Multiple Response System (MRS)
North Carolina’s Multiple Response System (MRS) is our state’s on-going effort to reform the entire continuum of child welfare services, beginning with the first report of concerns about a child and his or her family and continuing all the way through the finding of a permanent home for those children who enter foster care. MRS, as a reform effort, is not one single program. Rather, it is comprised of seven separate strategies delivered to families through a practice model grounded in the use of Family-Centered practice and System of Care principles. Adopting multiple methods or strategies allows North Carolina county departments of social services to tailor its services to meet families’ complex and changing needs throughout the life of their case. When a Child Protective Services report meets that legal definition of neglect, Cabarrus County Department of Social Services will decide whether to conduct a Traditional Investigation Response or whether a Family Assessment Response may be more appropriate.
The Family Assessment Response:
The Family Assessment Response is a family-centered approach based on family support principles, incorporates System of Care principles, and offers a much less adversarial approach to a CPS report. Families can be better served, and children protected, by focusing more on establishing a partnership with them and less on the authoritarian approach. Cabarrus County DSS cannot change families, but if they are approached through an assessment that looks for their strengths, support systems, motivation to change, and supportive interventions, they will be more capable of providing safe care for their children. The family assessment social worker still thoroughly assesses the children's safety in the home. The family assessment social worker and the family will develop true partnerships to ensure safety of the child and this is the goal of the family centered approach.
When conducting a family assessment, the social worker will make all efforts to meet with the family as a whole. The social worker along with family members will complete safety, risk, and strength/needs assessments. The family assists the social worker with gathering significant information from other family members, schools or outside agencies. This information is also necessary to complete a thorough assessment.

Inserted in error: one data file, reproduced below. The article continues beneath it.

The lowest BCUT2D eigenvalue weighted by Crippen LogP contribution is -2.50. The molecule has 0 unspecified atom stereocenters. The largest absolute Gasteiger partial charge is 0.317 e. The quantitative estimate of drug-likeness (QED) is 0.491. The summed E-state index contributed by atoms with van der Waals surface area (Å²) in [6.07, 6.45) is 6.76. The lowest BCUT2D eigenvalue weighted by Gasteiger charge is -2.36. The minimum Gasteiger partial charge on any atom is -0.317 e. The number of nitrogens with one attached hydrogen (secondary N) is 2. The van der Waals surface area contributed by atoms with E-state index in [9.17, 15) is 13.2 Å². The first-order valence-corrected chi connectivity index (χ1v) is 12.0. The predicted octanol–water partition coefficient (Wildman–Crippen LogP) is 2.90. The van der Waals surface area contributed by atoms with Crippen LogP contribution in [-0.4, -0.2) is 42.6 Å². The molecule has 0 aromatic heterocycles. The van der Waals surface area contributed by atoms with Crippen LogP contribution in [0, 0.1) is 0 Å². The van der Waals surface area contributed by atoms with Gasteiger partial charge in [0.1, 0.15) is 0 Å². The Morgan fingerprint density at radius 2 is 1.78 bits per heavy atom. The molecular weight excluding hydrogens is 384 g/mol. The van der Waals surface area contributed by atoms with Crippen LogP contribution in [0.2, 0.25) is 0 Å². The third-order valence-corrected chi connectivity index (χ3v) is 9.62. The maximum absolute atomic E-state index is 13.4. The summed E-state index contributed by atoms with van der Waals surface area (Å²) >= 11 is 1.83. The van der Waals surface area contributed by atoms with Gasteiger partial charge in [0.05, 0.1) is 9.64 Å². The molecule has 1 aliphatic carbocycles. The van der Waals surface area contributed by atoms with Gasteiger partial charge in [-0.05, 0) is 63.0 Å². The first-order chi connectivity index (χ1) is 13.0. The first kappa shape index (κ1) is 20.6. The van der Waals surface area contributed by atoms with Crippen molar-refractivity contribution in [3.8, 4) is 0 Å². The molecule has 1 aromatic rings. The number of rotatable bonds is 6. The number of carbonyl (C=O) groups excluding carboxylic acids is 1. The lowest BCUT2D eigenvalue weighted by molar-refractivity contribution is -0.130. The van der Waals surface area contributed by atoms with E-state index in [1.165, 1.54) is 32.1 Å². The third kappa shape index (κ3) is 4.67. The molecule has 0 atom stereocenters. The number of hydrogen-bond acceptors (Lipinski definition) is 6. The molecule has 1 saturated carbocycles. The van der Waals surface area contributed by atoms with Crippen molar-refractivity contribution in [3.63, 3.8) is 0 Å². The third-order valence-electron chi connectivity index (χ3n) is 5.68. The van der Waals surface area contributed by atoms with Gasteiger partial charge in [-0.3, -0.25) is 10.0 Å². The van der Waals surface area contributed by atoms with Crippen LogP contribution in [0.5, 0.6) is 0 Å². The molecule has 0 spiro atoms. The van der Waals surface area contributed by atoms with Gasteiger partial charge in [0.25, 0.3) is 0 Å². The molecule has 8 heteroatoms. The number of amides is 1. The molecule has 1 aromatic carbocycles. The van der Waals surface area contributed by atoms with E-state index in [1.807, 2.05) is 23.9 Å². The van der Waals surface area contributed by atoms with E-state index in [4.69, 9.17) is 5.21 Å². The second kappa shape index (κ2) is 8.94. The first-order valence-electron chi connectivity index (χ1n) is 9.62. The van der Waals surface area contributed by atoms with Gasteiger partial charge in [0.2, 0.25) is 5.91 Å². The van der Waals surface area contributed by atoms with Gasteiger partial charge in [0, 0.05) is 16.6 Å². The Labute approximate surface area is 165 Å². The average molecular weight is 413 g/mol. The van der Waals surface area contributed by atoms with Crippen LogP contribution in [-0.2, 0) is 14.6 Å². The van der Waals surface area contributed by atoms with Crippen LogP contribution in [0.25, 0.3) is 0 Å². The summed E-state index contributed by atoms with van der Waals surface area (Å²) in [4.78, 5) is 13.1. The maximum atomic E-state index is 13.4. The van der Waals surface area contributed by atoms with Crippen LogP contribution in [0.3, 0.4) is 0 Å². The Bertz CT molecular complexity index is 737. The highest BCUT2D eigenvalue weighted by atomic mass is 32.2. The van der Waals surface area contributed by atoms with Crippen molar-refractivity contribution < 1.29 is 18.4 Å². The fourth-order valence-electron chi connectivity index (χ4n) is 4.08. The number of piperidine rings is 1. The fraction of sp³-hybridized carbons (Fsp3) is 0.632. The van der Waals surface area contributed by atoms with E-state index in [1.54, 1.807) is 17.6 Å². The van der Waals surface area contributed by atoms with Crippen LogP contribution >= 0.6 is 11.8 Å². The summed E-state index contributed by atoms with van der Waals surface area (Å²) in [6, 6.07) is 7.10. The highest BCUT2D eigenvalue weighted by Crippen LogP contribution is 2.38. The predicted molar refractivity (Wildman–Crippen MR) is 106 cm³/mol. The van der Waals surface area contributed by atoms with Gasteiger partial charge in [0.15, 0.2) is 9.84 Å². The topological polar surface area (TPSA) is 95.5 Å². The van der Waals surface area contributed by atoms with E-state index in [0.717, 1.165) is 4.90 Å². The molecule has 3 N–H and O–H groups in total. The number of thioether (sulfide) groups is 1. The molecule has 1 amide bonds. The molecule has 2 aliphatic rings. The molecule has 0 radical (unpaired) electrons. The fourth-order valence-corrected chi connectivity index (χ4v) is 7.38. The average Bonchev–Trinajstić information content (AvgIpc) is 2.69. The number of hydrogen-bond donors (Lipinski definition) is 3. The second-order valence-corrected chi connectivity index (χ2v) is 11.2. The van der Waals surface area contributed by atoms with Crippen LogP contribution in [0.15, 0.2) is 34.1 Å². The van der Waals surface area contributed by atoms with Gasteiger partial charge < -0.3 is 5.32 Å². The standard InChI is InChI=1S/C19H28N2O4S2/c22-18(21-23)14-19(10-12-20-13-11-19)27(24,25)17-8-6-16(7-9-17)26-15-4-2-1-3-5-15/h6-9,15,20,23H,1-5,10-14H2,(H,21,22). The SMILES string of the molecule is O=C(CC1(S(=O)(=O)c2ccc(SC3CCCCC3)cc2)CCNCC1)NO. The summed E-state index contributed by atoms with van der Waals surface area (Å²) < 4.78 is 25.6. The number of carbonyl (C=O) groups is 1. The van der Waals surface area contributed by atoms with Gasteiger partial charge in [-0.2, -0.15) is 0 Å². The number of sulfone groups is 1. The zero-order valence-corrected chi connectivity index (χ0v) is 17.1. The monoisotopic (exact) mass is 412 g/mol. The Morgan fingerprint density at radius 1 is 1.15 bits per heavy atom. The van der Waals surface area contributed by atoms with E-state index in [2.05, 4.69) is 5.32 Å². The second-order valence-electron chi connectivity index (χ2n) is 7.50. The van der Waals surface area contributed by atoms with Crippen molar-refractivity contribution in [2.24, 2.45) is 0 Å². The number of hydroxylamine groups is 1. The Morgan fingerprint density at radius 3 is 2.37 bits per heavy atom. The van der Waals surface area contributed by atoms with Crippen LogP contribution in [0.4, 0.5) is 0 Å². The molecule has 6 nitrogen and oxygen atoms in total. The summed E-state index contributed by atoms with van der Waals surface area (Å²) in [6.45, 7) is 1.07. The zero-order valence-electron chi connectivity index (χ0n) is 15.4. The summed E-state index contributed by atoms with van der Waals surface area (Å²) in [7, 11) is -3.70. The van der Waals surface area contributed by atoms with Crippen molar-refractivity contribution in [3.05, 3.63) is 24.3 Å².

The family assessment process is usually completed within 45 days. At the conclusion of the assessment, one of four case findings can be made. Services Not Recommended (case is closed with no further action necessary); Services Recommended (family advised to complete services on a voluntary basis); Services Needed (family has to participate in mandatory services) and Services Provided/No longer needed (family received services during the assessment, and therefore continued CPS intervention is no longer needed to ensure the child's safety).
The Investigative Assessment Response:
The investigative social worker responds to child maltreatment referrals that meet North Carolina standards for abuse and serious neglect. The investigative social worker conducts a thorough assessment by interviewing family members, collateral contacts, and by gathering other sources of data so that children’s safety can be assessed and so that the referral information can be validated or refuted.
All reports alleging any type of abuse, abandonment, and any “special type of report” must be assigned as Investigative Assessments.
According to North Carolina DHHS, if a child has the ability to speak, the child must be interviewed, preferably in private and, under no circumstances, in the presence of the person or persons alleged to have caused or allowed abuse or neglect. Efforts should be made to establish rapport with the child and to help the child feel comfortable in disclosing information about himself/herself and family.